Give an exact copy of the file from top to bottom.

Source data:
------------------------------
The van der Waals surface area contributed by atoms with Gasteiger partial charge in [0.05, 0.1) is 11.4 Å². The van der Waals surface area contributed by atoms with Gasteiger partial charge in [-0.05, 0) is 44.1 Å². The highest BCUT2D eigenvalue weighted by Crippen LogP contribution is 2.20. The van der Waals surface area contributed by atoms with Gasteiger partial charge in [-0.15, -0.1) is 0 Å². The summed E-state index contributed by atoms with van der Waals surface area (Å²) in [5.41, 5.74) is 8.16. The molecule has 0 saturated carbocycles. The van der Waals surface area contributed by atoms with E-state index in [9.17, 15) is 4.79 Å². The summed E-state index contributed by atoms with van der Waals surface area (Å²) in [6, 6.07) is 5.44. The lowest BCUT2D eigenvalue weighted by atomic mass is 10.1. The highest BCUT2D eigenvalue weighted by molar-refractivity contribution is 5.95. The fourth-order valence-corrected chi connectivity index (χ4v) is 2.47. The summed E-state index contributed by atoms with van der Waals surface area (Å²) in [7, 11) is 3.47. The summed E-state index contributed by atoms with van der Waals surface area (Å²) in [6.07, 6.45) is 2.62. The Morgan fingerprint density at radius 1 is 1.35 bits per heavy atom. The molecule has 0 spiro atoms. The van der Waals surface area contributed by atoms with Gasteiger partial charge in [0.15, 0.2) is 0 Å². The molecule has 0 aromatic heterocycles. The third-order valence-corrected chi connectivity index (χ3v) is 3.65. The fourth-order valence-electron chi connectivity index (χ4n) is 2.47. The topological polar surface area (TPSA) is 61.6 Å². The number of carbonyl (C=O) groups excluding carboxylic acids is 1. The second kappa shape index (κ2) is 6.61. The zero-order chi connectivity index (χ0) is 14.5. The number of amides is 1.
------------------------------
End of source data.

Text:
The van der Waals surface area contributed by atoms with Gasteiger partial charge in [0.05, 0.1) is 11.4 Å². The van der Waals surface area contributed by atoms with Gasteiger partial charge in [-0.05, 0) is 44.1 Å². The highest BCUT2D eigenvalue weighted by Crippen LogP contribution is 2.20. The van der Waals surface area contributed by atoms with Gasteiger partial charge in [-0.15, -0.1) is 0 Å². The summed E-state index contributed by atoms with van der Waals surface area (Å²) in [5.41, 5.74) is 8.16. The molecule has 0 saturated carbocycles. The van der Waals surface area contributed by atoms with E-state index in [9.17, 15) is 4.79 Å². The summed E-state index contributed by atoms with van der Waals surface area (Å²) in [6, 6.07) is 5.44. The lowest BCUT2D eigenvalue weighted by atomic mass is 10.1. The highest BCUT2D eigenvalue weighted by molar-refractivity contribution is 5.95. The fourth-order valence-corrected chi connectivity index (χ4v) is 2.47. The summed E-state index contributed by atoms with van der Waals surface area (Å²) in [7, 11) is 3.47. The summed E-state index contributed by atoms with van der Waals surface area (Å²) in [6.07, 6.45) is 2.62. The Morgan fingerprint density at radius 1 is 1.35 bits per heavy atom. The molecule has 0 spiro atoms. The van der Waals surface area contributed by atoms with Gasteiger partial charge in [0.15, 0.2) is 0 Å². The molecule has 0 aromatic heterocycles. The third-order valence-corrected chi connectivity index (χ3v) is 3.65. The fourth-order valence-electron chi connectivity index (χ4n) is 2.47. The topological polar surface area (TPSA) is 61.6 Å². The number of carbonyl (C=O) groups excluding carboxylic acids is 1. The second kappa shape index (κ2) is 6.61. The zero-order chi connectivity index (χ0) is 14.5. The number of amides is 1.